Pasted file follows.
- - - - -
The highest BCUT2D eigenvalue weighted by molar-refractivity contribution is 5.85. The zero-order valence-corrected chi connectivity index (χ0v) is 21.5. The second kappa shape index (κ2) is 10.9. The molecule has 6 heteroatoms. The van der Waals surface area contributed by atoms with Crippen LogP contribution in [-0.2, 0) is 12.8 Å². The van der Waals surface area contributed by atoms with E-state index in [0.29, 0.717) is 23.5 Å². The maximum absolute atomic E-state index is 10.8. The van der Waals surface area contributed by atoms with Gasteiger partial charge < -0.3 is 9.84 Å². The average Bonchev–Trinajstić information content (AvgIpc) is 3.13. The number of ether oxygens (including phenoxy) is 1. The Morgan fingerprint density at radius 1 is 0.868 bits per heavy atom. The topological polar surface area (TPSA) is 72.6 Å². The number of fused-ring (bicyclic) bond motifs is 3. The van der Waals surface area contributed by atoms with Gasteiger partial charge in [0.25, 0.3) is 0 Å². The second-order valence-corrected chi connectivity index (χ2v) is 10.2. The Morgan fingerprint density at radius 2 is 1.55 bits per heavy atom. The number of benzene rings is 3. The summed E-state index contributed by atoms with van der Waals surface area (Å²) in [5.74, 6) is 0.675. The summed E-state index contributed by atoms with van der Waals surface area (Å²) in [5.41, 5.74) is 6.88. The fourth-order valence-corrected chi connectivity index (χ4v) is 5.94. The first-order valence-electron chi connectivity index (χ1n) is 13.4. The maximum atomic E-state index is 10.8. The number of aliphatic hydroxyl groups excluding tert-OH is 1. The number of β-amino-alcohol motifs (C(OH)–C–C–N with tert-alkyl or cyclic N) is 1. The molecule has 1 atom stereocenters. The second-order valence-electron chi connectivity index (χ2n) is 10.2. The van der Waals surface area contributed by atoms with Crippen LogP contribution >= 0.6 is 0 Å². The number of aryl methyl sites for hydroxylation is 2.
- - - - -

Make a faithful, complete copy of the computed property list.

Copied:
The highest BCUT2D eigenvalue weighted by molar-refractivity contribution is 5.85. The zero-order valence-corrected chi connectivity index (χ0v) is 21.5. The second kappa shape index (κ2) is 10.9. The molecule has 6 heteroatoms. The van der Waals surface area contributed by atoms with Crippen LogP contribution in [-0.2, 0) is 12.8 Å². The van der Waals surface area contributed by atoms with E-state index in [0.29, 0.717) is 23.5 Å². The maximum absolute atomic E-state index is 10.8. The van der Waals surface area contributed by atoms with Gasteiger partial charge < -0.3 is 9.84 Å². The average Bonchev–Trinajstić information content (AvgIpc) is 3.13. The number of ether oxygens (including phenoxy) is 1. The Morgan fingerprint density at radius 1 is 0.868 bits per heavy atom. The topological polar surface area (TPSA) is 72.6 Å². The number of fused-ring (bicyclic) bond motifs is 3. The van der Waals surface area contributed by atoms with Gasteiger partial charge in [0.25, 0.3) is 0 Å². The second-order valence-corrected chi connectivity index (χ2v) is 10.2. The Morgan fingerprint density at radius 2 is 1.55 bits per heavy atom. The number of benzene rings is 3. The summed E-state index contributed by atoms with van der Waals surface area (Å²) in [5.74, 6) is 0.675. The summed E-state index contributed by atoms with van der Waals surface area (Å²) in [5.41, 5.74) is 6.88. The fourth-order valence-corrected chi connectivity index (χ4v) is 5.94. The first-order valence-electron chi connectivity index (χ1n) is 13.4. The maximum atomic E-state index is 10.8. The number of aliphatic hydroxyl groups excluding tert-OH is 1. The number of β-amino-alcohol motifs (C(OH)–C–C–N with tert-alkyl or cyclic N) is 1. The molecule has 1 atom stereocenters. The second-order valence-electron chi connectivity index (χ2n) is 10.2. The van der Waals surface area contributed by atoms with Crippen LogP contribution >= 0.6 is 0 Å². The number of aryl methyl sites for hydroxylation is 2.